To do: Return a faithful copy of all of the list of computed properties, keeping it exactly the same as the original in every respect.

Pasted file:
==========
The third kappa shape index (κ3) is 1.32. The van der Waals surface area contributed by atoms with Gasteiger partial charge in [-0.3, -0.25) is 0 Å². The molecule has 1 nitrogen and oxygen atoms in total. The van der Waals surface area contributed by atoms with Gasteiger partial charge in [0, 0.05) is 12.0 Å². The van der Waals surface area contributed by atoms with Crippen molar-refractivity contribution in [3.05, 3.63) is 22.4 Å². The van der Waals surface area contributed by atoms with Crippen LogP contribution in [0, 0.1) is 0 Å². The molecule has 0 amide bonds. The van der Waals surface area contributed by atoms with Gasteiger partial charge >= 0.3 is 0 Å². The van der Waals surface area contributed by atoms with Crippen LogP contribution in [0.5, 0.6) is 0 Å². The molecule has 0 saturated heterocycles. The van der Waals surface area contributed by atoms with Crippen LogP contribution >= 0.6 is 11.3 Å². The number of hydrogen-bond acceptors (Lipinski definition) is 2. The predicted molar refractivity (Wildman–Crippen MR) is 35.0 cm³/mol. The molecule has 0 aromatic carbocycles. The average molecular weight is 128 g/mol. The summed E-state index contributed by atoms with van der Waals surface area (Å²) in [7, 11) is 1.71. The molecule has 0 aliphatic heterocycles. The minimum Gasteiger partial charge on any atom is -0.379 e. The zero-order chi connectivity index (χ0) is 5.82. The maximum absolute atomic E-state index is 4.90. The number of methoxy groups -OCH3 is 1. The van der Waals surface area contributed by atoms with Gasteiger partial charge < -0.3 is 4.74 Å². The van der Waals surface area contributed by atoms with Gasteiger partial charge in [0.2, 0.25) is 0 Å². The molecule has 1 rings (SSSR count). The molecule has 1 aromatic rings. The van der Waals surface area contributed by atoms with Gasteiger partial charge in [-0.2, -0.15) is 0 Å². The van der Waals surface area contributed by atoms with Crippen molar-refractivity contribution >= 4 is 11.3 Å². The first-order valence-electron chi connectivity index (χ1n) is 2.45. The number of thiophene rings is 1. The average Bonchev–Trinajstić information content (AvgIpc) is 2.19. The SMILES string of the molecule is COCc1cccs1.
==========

The third kappa shape index (κ3) is 1.32. The van der Waals surface area contributed by atoms with Gasteiger partial charge in [-0.3, -0.25) is 0 Å². The molecule has 1 nitrogen and oxygen atoms in total. The van der Waals surface area contributed by atoms with Gasteiger partial charge in [0, 0.05) is 12.0 Å². The van der Waals surface area contributed by atoms with Crippen molar-refractivity contribution in [3.05, 3.63) is 22.4 Å². The van der Waals surface area contributed by atoms with Crippen LogP contribution in [0, 0.1) is 0 Å². The molecule has 0 amide bonds. The van der Waals surface area contributed by atoms with Gasteiger partial charge >= 0.3 is 0 Å². The van der Waals surface area contributed by atoms with Crippen LogP contribution in [0.5, 0.6) is 0 Å². The molecule has 0 saturated heterocycles. The van der Waals surface area contributed by atoms with Crippen LogP contribution >= 0.6 is 11.3 Å². The number of hydrogen-bond acceptors (Lipinski definition) is 2. The predicted molar refractivity (Wildman–Crippen MR) is 35.0 cm³/mol. The molecule has 0 aromatic carbocycles. The average molecular weight is 128 g/mol. The summed E-state index contributed by atoms with van der Waals surface area (Å²) in [7, 11) is 1.71. The molecule has 0 aliphatic heterocycles. The minimum Gasteiger partial charge on any atom is -0.379 e. The zero-order chi connectivity index (χ0) is 5.82. The maximum absolute atomic E-state index is 4.90. The number of methoxy groups -OCH3 is 1. The van der Waals surface area contributed by atoms with Gasteiger partial charge < -0.3 is 4.74 Å². The van der Waals surface area contributed by atoms with Gasteiger partial charge in [0.2, 0.25) is 0 Å². The molecule has 1 rings (SSSR count). The molecule has 1 aromatic rings. The van der Waals surface area contributed by atoms with Gasteiger partial charge in [-0.2, -0.15) is 0 Å². The van der Waals surface area contributed by atoms with Crippen molar-refractivity contribution >= 4 is 11.3 Å². The first-order valence-electron chi connectivity index (χ1n) is 2.45. The number of thiophene rings is 1. The average Bonchev–Trinajstić information content (AvgIpc) is 2.19. The SMILES string of the molecule is COCc1cccs1.